The Merriam-Webster Dictionary defines literary impressionism as 'the depiction (as in literature) of scene, emotion, or character by details intended to achieve a vividness or effectiveness more by evoking subjective and sensory impressions than by recreating an objective reality.'
So, the literary impressionist is focused on presenting an impression of a character's reality through imagery which incorporates the five senses. We can see examples of this in Stephen Crane's An Episode of War. In the story, Crane never explicitly announces that the lieutenant has been shot, but he paints (in words) the sensory evidence of the soldier's injury. Furthermore, Crane is focused on our protagonist's feelings and sensations in regards to his injury. What the lieutenant sees, hears, feels, and touches encapsulates everything that the injury does to him.
What you and I read is what the lieutenant experiences as it happens. The immediacy of real-time action is evident in works exemplifying literary impressionism. When he is first shot, he is in shock. He doesn't know what to make of it; he 'winced like a man stung, swayed dangerously, and then straightened.' His men are as 'silent, astonished, and awed by this catastrophe' as he is. No one wants to believe that their leader has been injured, much less that he has been shot within the safety of their camp. Everyone tries to act 'normal,' but what is 'normal' supposed to feel like when one has been shot? Let's take a look at how Crane uses literary impressionism to describe the lieutenant's experience as he feels shock and pain in the aftermath of his injury. Bolded words are mine.
He looked at it in a kind of stupefaction, as if he had been endowed with a trident, a scepter, or a spade...This wounded officer engaged in a desperate struggle with the sword and the wobbling scabbard, and during the time of it, he breathed like a wrestler. (We can almost feel the lieutenant's raw desperation in this depiction of his struggle to hold on to his dignity. The subjective or organic imagery alerts us to his emotional paralysis and accompanying physical impotence).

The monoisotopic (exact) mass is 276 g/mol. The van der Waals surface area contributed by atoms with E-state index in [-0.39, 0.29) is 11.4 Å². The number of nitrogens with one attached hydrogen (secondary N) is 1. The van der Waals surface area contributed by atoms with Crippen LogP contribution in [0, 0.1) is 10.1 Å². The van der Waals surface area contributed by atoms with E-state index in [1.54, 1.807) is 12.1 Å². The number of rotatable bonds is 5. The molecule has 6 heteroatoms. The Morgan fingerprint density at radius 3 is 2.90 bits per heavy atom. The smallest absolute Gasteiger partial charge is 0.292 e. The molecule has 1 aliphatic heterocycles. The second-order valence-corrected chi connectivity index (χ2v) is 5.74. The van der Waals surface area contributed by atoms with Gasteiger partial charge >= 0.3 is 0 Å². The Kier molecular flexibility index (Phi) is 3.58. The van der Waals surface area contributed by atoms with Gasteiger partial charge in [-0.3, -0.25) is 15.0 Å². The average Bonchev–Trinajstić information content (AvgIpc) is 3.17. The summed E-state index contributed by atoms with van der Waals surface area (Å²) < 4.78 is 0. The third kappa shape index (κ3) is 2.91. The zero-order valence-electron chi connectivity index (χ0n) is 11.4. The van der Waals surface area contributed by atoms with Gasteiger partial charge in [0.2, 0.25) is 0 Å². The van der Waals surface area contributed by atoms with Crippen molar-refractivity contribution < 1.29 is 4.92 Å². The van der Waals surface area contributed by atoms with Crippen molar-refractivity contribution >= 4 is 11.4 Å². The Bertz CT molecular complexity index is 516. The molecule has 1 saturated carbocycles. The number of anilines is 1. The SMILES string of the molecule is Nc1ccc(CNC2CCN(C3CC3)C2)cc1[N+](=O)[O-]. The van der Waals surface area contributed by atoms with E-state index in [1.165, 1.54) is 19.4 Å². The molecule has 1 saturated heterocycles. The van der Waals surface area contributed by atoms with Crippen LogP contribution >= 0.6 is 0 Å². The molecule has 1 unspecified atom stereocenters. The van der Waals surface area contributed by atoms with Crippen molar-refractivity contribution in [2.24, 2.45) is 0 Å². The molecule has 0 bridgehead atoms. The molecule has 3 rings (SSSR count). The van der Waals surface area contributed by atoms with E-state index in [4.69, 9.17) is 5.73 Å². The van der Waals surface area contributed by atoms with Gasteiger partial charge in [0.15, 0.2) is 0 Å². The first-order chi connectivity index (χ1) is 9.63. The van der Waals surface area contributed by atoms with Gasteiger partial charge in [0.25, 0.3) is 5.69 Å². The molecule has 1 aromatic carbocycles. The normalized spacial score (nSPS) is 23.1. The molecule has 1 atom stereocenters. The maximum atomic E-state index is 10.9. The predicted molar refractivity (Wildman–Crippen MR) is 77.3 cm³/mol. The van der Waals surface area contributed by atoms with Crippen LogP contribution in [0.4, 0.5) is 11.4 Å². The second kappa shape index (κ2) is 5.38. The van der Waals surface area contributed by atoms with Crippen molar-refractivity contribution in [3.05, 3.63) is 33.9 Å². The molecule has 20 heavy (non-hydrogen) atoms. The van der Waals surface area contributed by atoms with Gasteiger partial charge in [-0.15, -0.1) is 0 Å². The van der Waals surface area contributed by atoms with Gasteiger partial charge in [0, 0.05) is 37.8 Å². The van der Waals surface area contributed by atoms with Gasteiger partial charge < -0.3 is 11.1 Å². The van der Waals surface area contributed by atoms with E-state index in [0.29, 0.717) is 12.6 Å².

He saw a general on a black horse gazing over the lines of blue infantry at the green woods which veiled his problems. An aide galloped furiously, dragged his horse suddenly to a halt, saluted, and presented a paper. It was, for a wonder, precisely like an historical painting. (This is what the lieutenant sees on his way to the field hospital. Both his injury and the battle scene before him seems surreal; he has sustained injury without benefit of battle. The 'historical painting' imagery alerts us to the lieutenant's shell-shocked state).
To the rear of the general and his staff a group, composed of a bugler, two or three orderlies, and the bearer of the corps standard, all upon maniacal horses, were working like slaves to hold their ground, preserve, their respectful interval, while the shells boomed in the air about them, and caused their chargers to make furious quivering leaps. (Here, kinesthetic imagery provides the impression of movement, violent action, and frantic desperation. Auditory imagery through the booming of the shells alerts us to the noisy specter of war).
A battery, a tumultuous and shining mass, was swirling toward the right.The wild thud of hoofs, the cries of the riders shouting blame and praise, menace and encouragement, and, last the roar of the wheels, the slant of the glistening guns, brought the lieutenant to an intent pause.The battery swept in curves that stirred the heart; it made halts as dramatic as the crash of a wave on the rocks, and when it fled onward, this aggregation of wheels, levers, motors, had a beautiful unity, as if it were a missile. The sound of it was a war-chorus that reached into the depths of man's emotion. (Here again, both auditory and kinesthetic imagery alerts us to the chaotic atmosphere of war on the battlefield).
The above are only a few examples of literary impressionism from the story. Hope this helps!